Burgess took the stand for most of today's session where Castro's attorney, Rodwell Williams vigorously questioned her about different aspects of her story in which she accuses the minister of state of participating in an immigration hustle. Even through his suggestions that she was lying and that her story was false, Burgess stuck steadfastly to her story that Castro took money to recommend Asians for visas.

Castro, of course, completely rejects her allegation that he ever took money for the recommendation letters. He also claims that he only recommended persons on her behalf on only 2 occasions, and he claims that in his meetings with Burgess, his driver, Norman Middleton, and his friend, Vernon Cuthkelvin, were both present.

After today's marathon session, we spoke with both Alvarine Burgess and Castro's attorney, Rodwell Williams about their impression of how the evidence recording process went in the trial. Both sides confidently claimed victory to the press this evening:

Anthony Sylvestre - Attorney for Alvarine Burgess
"To use the word of Miss Burgess. She was excellent and extremely fantastic. In my short years of practice I haven't seen a more fantastic witness. I mean, questions were posed to her and she was good. She remained as firm as she was when she gave the first interview on the 23rd of October and the 12th of November. Anyone who was in court can see firsthand how credible she was."

Alvarine Burgess - Immigration Agent/Whistleblower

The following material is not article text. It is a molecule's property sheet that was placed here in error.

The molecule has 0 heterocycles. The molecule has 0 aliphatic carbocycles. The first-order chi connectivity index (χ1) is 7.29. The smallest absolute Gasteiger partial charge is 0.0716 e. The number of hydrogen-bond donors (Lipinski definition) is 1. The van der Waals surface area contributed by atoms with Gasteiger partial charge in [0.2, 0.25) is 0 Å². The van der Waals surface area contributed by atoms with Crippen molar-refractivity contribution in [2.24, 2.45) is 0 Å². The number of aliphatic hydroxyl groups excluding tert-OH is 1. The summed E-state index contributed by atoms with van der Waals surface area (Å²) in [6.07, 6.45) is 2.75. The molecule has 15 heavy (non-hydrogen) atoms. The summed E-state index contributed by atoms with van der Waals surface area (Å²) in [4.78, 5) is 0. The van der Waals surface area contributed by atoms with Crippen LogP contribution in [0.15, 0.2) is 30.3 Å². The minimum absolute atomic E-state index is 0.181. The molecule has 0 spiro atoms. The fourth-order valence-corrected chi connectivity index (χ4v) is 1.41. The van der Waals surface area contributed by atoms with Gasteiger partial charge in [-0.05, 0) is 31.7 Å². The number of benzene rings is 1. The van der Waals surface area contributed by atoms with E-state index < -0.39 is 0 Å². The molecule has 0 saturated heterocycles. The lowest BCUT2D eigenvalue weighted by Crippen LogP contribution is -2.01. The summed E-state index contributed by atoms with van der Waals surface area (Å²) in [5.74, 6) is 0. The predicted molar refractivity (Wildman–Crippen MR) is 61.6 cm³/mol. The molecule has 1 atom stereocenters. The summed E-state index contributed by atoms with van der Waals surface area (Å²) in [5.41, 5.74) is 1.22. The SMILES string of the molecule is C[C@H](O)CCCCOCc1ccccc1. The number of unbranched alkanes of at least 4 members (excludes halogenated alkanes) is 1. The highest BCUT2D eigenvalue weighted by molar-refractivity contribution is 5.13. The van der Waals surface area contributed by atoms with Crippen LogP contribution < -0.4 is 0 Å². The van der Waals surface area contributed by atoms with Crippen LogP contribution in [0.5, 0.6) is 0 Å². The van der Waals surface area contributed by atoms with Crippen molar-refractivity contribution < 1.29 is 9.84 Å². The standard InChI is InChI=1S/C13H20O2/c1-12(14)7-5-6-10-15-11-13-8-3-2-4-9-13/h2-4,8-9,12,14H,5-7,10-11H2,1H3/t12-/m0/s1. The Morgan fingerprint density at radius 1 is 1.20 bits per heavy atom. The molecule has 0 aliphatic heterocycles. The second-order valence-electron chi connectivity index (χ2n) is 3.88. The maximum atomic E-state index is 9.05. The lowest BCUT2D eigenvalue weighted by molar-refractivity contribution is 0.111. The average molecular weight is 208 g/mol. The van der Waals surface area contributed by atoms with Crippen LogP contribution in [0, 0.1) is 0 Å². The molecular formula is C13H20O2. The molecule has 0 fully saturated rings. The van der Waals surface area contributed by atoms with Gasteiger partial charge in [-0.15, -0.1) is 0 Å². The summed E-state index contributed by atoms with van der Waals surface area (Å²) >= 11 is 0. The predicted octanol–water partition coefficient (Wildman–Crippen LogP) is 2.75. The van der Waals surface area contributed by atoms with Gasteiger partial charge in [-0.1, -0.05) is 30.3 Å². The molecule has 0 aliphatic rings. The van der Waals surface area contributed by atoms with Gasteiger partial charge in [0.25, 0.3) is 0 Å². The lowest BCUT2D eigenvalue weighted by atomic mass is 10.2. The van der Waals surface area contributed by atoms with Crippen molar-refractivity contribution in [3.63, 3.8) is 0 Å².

"I believe that in life once you tell the truth no matter, there's no going around under or over it. The truth would always be the truth."

Daniel Ortiz
"It turns out to be your word against his. Do you believe that you've done a good job of explaining clearly what this was?"

Alvarine Burgess - Immigration Agent/Whistleblower
"I believe I did a wonderful job. It's for the Belizean public to see that we do have a corrupt government."

Daniel Ortiz
"Would you reject the suggestion that no matter how hard you tried to pose Miss Burgess' story, you failed?"

Rodwell Williams, SC - Attorney for Edmond Castro
"Not really. I think were you to seek to count the inconsistences they do add up. They may appear to be little inconsistences. She sat on the fence. She doesn't want to jump over that side or this side of the fence. 'Fencing' as Mister Smith referred to. That's all she did, fenced and when the questions were too probing she simply didn't respond to them. I don't remember, I don't remember, I don't remember. "

So, the glaring issue in this entire scandal is the allegation that Alvarine Burgess paid a bribe to Castro. That issue remains unresolved, and Castro maintains his innocence. But, is there an actionable allegation? And does this open both of them up to criminal prosecution by the state? That's what we asked both sides, and here's how they responded:

Daniel Ortiz
"Did you fear at any point that the statement tried to prosecute you for your actions, even though it's in the past?"

Alvarine Burgess - Immigration Agent/Whistleblower
"Well I think we will cross that bridge when we get there."

Mike Rudon, Ch5
"Do you feel that is was an attempt of intimidation?"

Alvarine Burgess - Immigration Agent/Whistleblower
"Well like my lawyer said, yes"

Anthony Sylvestre - Attorney for Alvarine Burgess
"That was definately a question I honestly thought was a low, on part of the Council for Mister Castro to ask such a question. How can he seek to suggest that only Miss Burgess ought to be prosecuted. Certainly this would have been a matter that would involve the Honorable Edmund Castro so if there's any question or issues of prosecution then he obviously wouldn't be involved with respect to any such discussion."